Marrying tradition with tale, ‘Cleansing Rituals’ explores customs with fable aspects.
The work investigates premarital ceremonial ‘cleansing’ with natural elements; soot, salt and feathers, all thought to possess holistic virtue with purifying properties carrying protective and fertilising powers.
Scottish writer Margaret Bennett’s Customs: From the Cradle to the Grave yielded the body of work with biographical narrative. Bennett’s interview material and manuscripts notes describes archival recounts involving soot being rubbed onto the skin prior to ‘feet washing’ in order to cleanse and bring luck. Other occurrences describe finding the ring of a woman who has been in an enduring marriage in a chamber pot filled with salt. The events have been adapted with a lyrical approach, telling an unknown past by using natural elements.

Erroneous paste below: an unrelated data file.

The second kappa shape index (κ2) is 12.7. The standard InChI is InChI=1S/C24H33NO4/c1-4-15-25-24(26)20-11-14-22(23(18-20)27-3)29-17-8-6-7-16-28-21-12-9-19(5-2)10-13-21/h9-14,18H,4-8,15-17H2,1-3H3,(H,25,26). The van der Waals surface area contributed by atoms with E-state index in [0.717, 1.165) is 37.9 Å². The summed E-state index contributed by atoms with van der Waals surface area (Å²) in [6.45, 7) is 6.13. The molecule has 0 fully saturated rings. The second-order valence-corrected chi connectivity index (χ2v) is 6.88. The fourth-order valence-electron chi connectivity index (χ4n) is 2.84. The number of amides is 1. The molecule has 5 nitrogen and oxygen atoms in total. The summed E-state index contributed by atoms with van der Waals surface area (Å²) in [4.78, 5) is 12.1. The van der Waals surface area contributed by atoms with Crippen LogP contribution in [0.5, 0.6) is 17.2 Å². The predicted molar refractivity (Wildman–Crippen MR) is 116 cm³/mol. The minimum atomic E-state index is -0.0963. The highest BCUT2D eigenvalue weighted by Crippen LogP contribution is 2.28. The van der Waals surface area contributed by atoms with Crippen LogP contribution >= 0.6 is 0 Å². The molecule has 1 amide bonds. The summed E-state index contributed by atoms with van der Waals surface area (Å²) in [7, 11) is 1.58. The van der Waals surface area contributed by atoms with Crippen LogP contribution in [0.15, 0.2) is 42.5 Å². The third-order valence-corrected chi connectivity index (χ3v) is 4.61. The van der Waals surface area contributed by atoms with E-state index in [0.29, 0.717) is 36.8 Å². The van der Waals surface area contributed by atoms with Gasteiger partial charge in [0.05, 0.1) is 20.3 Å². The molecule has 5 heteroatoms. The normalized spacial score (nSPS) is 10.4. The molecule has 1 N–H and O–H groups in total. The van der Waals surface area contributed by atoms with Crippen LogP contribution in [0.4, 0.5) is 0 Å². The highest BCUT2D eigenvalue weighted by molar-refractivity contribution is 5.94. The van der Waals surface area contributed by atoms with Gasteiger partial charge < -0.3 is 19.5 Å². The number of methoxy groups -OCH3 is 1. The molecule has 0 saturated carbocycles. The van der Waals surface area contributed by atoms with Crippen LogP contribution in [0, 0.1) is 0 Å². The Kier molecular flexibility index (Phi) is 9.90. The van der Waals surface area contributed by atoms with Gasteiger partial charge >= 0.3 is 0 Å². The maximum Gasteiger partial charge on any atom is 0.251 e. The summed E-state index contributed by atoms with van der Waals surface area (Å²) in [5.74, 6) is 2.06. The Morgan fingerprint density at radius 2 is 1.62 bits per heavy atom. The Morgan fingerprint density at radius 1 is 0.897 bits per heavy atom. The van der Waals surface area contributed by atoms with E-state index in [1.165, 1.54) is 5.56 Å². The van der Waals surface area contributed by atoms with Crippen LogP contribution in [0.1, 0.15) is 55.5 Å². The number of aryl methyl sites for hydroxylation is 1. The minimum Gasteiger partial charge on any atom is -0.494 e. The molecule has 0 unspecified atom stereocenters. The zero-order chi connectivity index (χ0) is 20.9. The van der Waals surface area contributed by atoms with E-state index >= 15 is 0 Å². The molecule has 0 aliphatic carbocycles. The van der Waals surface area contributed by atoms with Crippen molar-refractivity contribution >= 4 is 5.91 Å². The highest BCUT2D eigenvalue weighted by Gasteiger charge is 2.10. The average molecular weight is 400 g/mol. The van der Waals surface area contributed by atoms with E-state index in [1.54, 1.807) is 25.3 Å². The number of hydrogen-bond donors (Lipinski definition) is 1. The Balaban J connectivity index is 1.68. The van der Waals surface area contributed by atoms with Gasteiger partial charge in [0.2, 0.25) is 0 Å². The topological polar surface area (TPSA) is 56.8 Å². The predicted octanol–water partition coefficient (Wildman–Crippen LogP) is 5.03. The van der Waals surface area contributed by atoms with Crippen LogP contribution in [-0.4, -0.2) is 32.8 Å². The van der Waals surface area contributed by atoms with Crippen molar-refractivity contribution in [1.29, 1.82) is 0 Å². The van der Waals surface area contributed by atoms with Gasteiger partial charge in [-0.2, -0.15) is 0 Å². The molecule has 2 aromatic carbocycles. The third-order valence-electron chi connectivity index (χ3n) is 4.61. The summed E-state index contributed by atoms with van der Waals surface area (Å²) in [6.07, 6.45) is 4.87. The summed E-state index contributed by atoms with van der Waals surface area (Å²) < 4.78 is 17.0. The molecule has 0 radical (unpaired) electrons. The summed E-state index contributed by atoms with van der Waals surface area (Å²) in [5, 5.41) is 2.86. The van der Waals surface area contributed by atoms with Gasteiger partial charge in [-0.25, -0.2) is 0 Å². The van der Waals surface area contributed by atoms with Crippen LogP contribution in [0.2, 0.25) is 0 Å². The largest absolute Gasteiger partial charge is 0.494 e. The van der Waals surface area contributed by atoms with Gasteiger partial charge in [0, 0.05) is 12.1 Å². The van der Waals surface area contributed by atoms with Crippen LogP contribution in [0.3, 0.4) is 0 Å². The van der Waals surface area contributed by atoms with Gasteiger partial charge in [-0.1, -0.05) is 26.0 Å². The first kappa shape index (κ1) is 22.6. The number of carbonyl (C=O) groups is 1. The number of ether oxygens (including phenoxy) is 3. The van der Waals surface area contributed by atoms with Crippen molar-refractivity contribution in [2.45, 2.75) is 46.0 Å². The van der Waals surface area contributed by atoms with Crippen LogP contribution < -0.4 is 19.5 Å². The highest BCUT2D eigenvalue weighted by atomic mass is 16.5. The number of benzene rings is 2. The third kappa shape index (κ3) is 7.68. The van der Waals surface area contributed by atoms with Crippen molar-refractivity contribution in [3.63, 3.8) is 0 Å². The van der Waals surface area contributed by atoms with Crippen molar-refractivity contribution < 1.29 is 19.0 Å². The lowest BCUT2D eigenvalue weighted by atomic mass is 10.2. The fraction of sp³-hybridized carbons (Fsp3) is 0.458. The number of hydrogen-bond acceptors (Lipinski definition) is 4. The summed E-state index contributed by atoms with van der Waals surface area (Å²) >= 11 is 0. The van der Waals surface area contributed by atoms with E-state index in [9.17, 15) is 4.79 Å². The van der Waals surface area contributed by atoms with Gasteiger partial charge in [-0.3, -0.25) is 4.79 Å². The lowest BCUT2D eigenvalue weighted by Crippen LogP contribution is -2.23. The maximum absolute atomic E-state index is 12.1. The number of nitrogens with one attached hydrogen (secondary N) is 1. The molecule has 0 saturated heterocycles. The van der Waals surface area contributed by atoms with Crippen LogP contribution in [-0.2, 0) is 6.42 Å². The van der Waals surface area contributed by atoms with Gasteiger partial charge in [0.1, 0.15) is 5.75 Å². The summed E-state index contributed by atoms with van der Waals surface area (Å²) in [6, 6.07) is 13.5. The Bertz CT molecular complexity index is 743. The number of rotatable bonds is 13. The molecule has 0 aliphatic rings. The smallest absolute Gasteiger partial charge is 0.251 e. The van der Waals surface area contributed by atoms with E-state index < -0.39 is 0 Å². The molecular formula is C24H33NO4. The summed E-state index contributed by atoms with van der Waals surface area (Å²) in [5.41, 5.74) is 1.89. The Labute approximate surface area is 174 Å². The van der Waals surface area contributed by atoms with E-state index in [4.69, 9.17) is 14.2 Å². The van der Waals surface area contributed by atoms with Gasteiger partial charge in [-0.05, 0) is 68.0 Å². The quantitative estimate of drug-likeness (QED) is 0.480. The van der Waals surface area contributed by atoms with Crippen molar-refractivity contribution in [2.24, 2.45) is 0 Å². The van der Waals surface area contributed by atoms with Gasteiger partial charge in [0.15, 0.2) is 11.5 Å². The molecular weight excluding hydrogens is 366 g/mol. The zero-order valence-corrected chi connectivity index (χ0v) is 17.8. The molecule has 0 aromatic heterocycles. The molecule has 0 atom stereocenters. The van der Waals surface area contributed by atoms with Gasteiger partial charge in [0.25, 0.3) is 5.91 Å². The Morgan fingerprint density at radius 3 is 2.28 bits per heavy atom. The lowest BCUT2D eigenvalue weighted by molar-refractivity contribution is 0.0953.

The body of work began with large format nude self-portraits, exhibited in ‘Pt.2 – Com Des WIP Show’. The images were created through photo etching, which is a highly precise corrosion process used by chemical etching. The intaglio printmaking method was originated as Photogravure. The pairing images were printed with handmade ink from soot and linseed oil.
Following this was an exploration of Salt Printing, a photographic process involving wetting paper with a solution of table salt then brushing it with light-sensitive chemical, silver nitrate.
The reoccurring trope of the soot, salt and feathers throughout ‘Cleansing Rituals’ is integral to both the subject matter and the making of the images.